Thursday, April 12, 2012

This is Your Journey


You stood in the middle of our bedroom, fully dressed, wearing the coat I bought you five years ago. As you shifted from foot to foot, rubbing your forehead, looking around the room and to me in the bed, I wondered what was inspiring the nervous dance.  I contemplated mentioning that next winter we should get you a new coat, because that would have been an easy thing to say.  Instead I said, “Hon, are you OK?”

You replied, “Yeah.”

I said, “Are you planning on going out? I see you have your coat on.”

You said, “No.”

Your face contorted, your chin dropped, you began to cry.  It wasn’t a sob.  It was the type of tears that are bittersweet because from them flow both joy and grief.

You said, “I am not going anywhere.  For the first time in my life, I feel like I am home.  I have never felt home, ever.”

You went on to say you just wanted to sit in our house, on our couch, and that you wanted to paint.

With tears still streaming down your face, you said, “What color do you want this room to be?”

I remember early in our relationship listening to the stories of your childhood and recognizing the similarities to mine.  But you were not yet at the place in your journey where you could say, “He molested me.”

Throughout our struggles as a couple, I watched you battle with allowing yourself to reveal the facts.  Over the years, I listened as you added description to the details when they unexpectedly were in the forefront of your mind.  And even though I wanted to so badly, I would not say it for you.

I was by your side the night you said the words.  I was relieved and wanted to rush you off to therapy with my library of books on the subject of healing stuffed in your suitcase.  I wanted to celebrate and I wanted to die--for you.

This is your journey.  It’s beautiful.  I am honored to be your witness.

Now go on and heal.



photo credit: Corie Howell via photopin cc

56 comments:

  1. It just blows me away how many of us have this story. And if we all knew how many of us we were, we might be more able to liberate ourselves from the hell, feeling safe in knowing we are not alone. So glad he has YOU. So glad he is HEALING. So glad he knows he is not alone.

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    1. "And if we all knew how many of us we were, we might be more able to liberate ourselves from the hell, feeling safe in knowing we are not alone." YES!

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  2. ^^Said exactly the words I couldn't find.^^ Beautifully written.

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  3. oh, wow. just beautiful. strength in the softness to let their story be told by them, not you.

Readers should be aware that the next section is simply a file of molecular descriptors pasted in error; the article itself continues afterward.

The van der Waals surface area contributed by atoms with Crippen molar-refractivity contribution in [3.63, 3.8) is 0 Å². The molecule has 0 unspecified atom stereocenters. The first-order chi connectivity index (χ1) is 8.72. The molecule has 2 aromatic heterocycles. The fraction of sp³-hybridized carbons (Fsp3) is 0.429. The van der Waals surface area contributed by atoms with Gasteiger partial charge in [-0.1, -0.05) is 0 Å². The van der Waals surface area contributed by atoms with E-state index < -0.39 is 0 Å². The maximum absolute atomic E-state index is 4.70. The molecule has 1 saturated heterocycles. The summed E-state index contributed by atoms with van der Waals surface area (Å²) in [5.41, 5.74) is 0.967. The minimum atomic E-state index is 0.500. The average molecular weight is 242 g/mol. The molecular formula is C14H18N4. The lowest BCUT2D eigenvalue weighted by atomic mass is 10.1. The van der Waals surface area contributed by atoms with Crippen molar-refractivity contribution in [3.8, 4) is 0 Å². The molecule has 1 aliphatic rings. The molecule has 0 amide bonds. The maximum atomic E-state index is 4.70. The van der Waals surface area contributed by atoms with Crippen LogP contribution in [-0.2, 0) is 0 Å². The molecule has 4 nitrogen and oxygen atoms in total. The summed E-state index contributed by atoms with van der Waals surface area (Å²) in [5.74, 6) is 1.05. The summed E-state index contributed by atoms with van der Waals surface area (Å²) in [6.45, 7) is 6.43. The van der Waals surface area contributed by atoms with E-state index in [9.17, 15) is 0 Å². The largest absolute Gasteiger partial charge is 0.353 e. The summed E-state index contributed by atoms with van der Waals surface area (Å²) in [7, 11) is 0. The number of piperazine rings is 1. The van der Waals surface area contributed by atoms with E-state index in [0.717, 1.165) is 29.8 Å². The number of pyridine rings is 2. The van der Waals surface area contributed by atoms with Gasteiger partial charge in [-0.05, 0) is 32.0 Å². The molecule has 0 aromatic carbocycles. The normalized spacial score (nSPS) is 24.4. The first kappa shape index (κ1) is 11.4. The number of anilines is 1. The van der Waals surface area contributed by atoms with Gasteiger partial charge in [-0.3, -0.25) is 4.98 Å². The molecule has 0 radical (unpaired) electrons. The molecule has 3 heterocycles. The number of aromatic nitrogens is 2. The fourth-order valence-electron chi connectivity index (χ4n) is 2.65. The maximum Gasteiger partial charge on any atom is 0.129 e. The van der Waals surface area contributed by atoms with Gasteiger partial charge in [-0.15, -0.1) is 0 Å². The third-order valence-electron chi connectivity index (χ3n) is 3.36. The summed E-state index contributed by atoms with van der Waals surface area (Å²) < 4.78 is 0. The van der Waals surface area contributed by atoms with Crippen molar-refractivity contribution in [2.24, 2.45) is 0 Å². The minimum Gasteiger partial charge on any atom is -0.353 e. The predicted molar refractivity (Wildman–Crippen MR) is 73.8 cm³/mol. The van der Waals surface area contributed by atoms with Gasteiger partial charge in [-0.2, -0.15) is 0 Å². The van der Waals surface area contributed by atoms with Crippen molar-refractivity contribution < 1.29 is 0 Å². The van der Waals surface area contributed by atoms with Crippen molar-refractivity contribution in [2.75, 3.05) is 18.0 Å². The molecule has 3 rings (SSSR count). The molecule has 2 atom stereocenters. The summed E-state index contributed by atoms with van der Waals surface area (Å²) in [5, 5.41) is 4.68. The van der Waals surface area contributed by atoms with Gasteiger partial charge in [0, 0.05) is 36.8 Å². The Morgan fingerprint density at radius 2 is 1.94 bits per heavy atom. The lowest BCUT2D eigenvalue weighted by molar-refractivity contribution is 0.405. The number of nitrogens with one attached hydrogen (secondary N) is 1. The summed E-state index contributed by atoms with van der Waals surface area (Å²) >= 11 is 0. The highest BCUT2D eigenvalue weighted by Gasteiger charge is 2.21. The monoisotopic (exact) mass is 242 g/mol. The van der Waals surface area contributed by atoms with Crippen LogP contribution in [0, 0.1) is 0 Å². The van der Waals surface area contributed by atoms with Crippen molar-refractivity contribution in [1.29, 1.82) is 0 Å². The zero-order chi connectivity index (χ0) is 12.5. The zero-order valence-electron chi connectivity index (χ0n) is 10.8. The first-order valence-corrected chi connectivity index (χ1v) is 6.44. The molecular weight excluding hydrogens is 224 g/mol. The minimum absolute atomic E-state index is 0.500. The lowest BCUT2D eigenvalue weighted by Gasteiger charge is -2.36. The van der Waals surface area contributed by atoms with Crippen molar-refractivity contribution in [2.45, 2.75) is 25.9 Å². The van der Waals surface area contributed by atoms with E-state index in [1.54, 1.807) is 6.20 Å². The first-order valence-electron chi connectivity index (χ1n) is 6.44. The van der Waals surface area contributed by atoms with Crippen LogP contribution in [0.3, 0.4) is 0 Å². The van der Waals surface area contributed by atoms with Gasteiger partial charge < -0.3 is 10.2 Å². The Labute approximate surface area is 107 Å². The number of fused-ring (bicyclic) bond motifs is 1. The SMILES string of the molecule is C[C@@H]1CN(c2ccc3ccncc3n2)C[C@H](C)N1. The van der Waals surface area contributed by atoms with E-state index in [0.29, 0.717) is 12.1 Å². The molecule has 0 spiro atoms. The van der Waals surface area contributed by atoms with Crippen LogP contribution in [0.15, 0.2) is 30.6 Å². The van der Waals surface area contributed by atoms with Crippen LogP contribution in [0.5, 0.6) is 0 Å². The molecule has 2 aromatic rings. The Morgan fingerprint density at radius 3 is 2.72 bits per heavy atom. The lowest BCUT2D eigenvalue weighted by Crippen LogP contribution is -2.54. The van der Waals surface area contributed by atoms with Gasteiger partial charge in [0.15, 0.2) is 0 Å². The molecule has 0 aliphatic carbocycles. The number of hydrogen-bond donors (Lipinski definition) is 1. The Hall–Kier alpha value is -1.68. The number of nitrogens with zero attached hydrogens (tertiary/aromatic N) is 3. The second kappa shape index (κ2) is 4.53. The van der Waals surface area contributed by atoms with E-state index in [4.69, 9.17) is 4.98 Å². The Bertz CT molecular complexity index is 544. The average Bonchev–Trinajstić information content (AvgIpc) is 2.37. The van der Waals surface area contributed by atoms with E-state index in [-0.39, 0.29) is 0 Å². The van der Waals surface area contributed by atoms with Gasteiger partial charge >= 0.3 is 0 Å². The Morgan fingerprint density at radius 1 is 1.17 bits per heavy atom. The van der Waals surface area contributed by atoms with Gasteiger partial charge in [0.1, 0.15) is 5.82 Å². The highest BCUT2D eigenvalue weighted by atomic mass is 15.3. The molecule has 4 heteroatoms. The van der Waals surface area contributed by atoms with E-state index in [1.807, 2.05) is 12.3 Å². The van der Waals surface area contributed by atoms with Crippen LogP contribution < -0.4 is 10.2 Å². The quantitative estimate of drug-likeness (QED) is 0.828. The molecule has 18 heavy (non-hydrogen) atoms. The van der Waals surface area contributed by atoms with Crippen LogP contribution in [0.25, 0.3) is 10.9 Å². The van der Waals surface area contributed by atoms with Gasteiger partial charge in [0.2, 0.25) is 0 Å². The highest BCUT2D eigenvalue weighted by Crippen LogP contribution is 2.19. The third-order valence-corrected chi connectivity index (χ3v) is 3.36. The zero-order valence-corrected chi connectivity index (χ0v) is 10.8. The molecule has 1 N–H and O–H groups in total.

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  4. You write so eloquently on, well, everything, actually, but as this is emotion packed, it is especially riveting. I am always moved.

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  5. This is such a soft, caring and gentle piece on such a horrible, brutal subject. You're support and dedication to help others heal as well as raising awareness on abuse is so awesome. Great post!

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  6. Thx baby:-) you are simply the best!

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  7. I've got to agree with Stephanie B. Your voice is always so clear, your words so artfully chosen. I applaud you for sharing your story, and furthermore, for having the restraint to let your guy share his at his own pace.

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  8. Even the third time reading this, tears. It's gorgeous, patient, full of care.

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    1. And now the 4th time. Sigh.

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    2. Kristin, I appreciate you tweeting this the other day. Without a link up or any other "promotional" type of event. It is important to me to share these experiences to raise awareness which hopefully removes the fear that exists in our culture surrounding talking about child sexual abuse. In your tweet, I saw movement towards ending the silence. Thank you.

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  9. Oh Kimberly. You are amazing.

    ~The G is Silent